This is a wonderful time for librarians in all settings to maintain what the basic mission of a library is, and that is to provide the most accurate information [and] to provide sanctuary and safety for people as they pursue their own ideas. And so we are, I think, in a continuing aspect of being that place, that safe place, in communities, in schools—wherever we are. The library should be that neutral zone. 

“Fake news” is a topic that is top of mind for so many librarians teaching information literacy right now. How can the Library of Congress play a role in K–12 information literacy?
All libraries have an opportunity. And the Library of Congress is, of course, an authoritative source for information. Making sure that the networks of libraries are vital and that we all cooperate and partner will strengthen local efforts, [as will] really looking at the school library effort with information literacy. That’s the first library experience for many young people. That’s where they learn to use a library—it’s their school library. So we’ll be hoping that our Teaching with Primary Sources, that expansion, will help our school library effort.

How young should kids be when they start learning information literacy and news literacy?

I have a healthy respect for the intellect of young people. I just spent time with an eight- and a seven-year-old who were very interested in how to take in information, and they have so many choices now. So, as early as possible—three, four years old there might be ways to talk about what you see, what you might think. I don’t think you can start early enough. 

Hayden and National Ambassador for Young People’s Literature Gene Luen Yang discuss Yang’s “Reading Without Walls” project.

If kids could see, say, five top items in the Library of Congress collection, what would you suggest?
There are several things that would interest young people, depending on their age. Of course, the Gutenberg Bible. It’s big, you get to talk about books, and that would be something that I think that young people would be interested in. America’s birth certificate, the first time the word “America” appears in English, would be something that we could relate to them. Thomas Jefferson’s library—all of the books that he had, and why those books are part of the Library of Congress.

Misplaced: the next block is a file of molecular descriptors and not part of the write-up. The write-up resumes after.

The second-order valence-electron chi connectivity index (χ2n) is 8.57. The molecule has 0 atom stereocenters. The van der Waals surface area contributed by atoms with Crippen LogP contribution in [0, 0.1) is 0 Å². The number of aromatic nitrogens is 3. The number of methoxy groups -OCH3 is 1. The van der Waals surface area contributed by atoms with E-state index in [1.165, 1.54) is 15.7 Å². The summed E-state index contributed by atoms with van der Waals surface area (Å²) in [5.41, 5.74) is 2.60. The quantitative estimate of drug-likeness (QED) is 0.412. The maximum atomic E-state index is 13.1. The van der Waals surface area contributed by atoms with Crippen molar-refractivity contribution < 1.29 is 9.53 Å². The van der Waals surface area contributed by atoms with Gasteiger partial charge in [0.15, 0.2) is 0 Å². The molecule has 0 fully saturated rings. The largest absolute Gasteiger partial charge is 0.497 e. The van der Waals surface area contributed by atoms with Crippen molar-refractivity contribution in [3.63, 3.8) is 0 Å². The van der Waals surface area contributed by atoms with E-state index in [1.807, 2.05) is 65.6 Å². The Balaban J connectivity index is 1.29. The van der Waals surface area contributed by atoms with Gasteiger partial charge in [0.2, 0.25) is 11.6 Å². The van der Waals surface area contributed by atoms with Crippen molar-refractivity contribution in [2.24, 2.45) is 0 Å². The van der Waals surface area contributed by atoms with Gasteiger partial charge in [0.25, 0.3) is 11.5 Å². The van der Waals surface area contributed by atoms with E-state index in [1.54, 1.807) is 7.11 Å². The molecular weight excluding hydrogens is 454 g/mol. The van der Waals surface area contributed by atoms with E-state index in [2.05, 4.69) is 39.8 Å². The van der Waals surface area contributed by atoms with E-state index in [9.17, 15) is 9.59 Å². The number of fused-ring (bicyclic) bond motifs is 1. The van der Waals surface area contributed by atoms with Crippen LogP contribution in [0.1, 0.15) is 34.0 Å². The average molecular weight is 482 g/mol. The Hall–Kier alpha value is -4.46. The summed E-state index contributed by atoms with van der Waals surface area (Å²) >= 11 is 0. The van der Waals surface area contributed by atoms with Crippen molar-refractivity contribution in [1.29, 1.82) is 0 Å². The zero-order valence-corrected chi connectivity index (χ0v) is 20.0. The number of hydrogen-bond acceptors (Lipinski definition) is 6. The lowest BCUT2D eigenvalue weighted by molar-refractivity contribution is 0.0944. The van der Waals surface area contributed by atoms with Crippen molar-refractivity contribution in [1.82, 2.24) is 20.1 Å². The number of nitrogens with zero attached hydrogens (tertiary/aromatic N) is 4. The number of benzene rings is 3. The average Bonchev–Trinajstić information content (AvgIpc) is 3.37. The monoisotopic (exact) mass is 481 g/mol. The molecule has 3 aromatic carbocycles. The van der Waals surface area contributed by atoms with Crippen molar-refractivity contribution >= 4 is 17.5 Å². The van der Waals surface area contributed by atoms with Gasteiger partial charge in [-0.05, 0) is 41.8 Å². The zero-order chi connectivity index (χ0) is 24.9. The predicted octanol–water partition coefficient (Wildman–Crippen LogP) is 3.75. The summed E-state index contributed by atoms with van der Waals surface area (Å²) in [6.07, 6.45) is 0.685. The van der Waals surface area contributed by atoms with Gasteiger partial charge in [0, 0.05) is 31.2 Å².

If they’re very fortunate in terms of a tour, they hear about Abraham Lincoln, and there’s a life mask of Abraham Lincoln. That’s actually online now, and you could look at that. And then of course, Rosa Parks’s handwritten notes about how she felt when she was arrested. I think that would really resonate with young people today.

Does the Library of Congress have a role in STEM education and library maker spaces?
Of course! And I hope people don’t think I put you up to that. But that’s part of what we’re hoping the expansion of the Young Readers Center will include: a maker space and more opportunities for young people to create their own history and to do things right there on the spot. So you will be seeing a maker space activity area at the Library of Congress.

You also have a teen board of book reviewers at the Young Readers Center, and you have plans for more.
Yes, and we want to expand. In fact, I met with them recently to say, “You are our primary source—our own primary source—of thinking about how the space could be reconfigured. What would make it easier for you? What would you like to see? Right now, you get a reader’s card for using the library at 16. What are some spaces that might help you if you were 12 or 13?” We’re putting everybody to work!

 

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Sarah Bayliss About Sarah Bayliss

Sarah Bayliss (sbayliss@mediasourceinc.com, @shbayliss) is associate editor, news and features, at School Library Journal.

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Comments

  1. Laura Jimenez says:

    This is a great write up of Dr. Hayden and her work with authors and children on behalf of the library of congress. She is an excellent resource and champion for the library system.
    I would respectfully ask that you correct the title and the first sentence of the article. Dr. Hayden earned a Ph.D. from the Graduate Library School of the University of Chicago. By not addressing her as Dr. Hayden the article removes some of her professional standing.

    • Sarah Bayliss says:

      Thanks so much for your comment, and we are glad you enjoyed the article. It is SLJ’s house editing style not to use honorifics, such as Dr. and Ph.D.

  2. Dr. Hayden is hands down one of the finest people I have ever had the honor to meet. She is bringing the LOC into the 21st century by focusing efforts on educators and the students of today. I’m incredibly excited by the direction she is steering the LOC. Thank you for this outstanding interview!